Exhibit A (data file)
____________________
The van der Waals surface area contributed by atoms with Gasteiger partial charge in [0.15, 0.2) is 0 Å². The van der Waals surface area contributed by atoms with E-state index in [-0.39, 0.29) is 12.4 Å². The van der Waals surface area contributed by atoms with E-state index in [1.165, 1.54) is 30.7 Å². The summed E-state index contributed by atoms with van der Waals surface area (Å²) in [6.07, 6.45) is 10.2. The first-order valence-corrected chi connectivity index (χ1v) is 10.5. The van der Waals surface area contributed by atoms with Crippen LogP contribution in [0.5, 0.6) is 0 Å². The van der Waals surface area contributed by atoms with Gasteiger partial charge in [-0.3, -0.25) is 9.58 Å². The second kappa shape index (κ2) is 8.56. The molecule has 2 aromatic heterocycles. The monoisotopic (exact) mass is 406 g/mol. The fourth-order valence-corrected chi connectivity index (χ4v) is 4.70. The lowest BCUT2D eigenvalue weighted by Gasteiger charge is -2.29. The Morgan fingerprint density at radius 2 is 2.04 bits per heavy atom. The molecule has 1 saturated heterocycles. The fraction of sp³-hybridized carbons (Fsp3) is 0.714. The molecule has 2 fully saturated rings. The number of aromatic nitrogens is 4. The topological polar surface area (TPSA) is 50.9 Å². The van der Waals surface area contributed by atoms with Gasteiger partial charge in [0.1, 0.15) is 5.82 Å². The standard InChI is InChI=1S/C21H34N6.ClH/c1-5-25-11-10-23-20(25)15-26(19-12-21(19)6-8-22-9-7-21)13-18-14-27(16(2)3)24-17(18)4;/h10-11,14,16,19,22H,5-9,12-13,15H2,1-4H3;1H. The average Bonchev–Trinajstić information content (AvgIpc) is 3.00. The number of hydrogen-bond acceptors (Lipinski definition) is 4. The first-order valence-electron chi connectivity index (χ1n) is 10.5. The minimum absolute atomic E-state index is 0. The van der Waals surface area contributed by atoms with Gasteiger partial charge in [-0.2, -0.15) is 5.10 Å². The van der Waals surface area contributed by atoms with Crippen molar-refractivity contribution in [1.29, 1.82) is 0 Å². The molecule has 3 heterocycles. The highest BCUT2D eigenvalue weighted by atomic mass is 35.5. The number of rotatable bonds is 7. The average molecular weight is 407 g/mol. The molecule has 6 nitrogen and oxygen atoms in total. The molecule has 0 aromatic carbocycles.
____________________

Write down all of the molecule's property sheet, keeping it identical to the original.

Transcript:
The van der Waals surface area contributed by atoms with Gasteiger partial charge in [0.15, 0.2) is 0 Å². The van der Waals surface area contributed by atoms with E-state index in [-0.39, 0.29) is 12.4 Å². The van der Waals surface area contributed by atoms with E-state index in [1.165, 1.54) is 30.7 Å². The summed E-state index contributed by atoms with van der Waals surface area (Å²) in [6.07, 6.45) is 10.2. The first-order valence-corrected chi connectivity index (χ1v) is 10.5. The van der Waals surface area contributed by atoms with Crippen LogP contribution in [0.5, 0.6) is 0 Å². The van der Waals surface area contributed by atoms with Gasteiger partial charge in [-0.3, -0.25) is 9.58 Å². The second kappa shape index (κ2) is 8.56. The molecule has 2 aromatic heterocycles. The monoisotopic (exact) mass is 406 g/mol. The fourth-order valence-corrected chi connectivity index (χ4v) is 4.70. The lowest BCUT2D eigenvalue weighted by Gasteiger charge is -2.29. The Morgan fingerprint density at radius 2 is 2.04 bits per heavy atom. The molecule has 1 saturated heterocycles. The fraction of sp³-hybridized carbons (Fsp3) is 0.714. The molecule has 2 fully saturated rings. The number of aromatic nitrogens is 4. The topological polar surface area (TPSA) is 50.9 Å². The van der Waals surface area contributed by atoms with Gasteiger partial charge in [0.1, 0.15) is 5.82 Å². The standard InChI is InChI=1S/C21H34N6.ClH/c1-5-25-11-10-23-20(25)15-26(19-12-21(19)6-8-22-9-7-21)13-18-14-27(16(2)3)24-17(18)4;/h10-11,14,16,19,22H,5-9,12-13,15H2,1-4H3;1H. The average Bonchev–Trinajstić information content (AvgIpc) is 3.00. The number of hydrogen-bond acceptors (Lipinski definition) is 4. The first-order valence-electron chi connectivity index (χ1n) is 10.5. The minimum absolute atomic E-state index is 0. The van der Waals surface area contributed by atoms with Gasteiger partial charge in [-0.2, -0.15) is 5.10 Å². The van der Waals surface area contributed by atoms with Crippen molar-refractivity contribution in [1.29, 1.82) is 0 Å². The molecule has 3 heterocycles. The highest BCUT2D eigenvalue weighted by atomic mass is 35.5. The number of rotatable bonds is 7. The average molecular weight is 407 g/mol. The molecule has 6 nitrogen and oxygen atoms in total. The molecule has 0 aromatic carbocycles.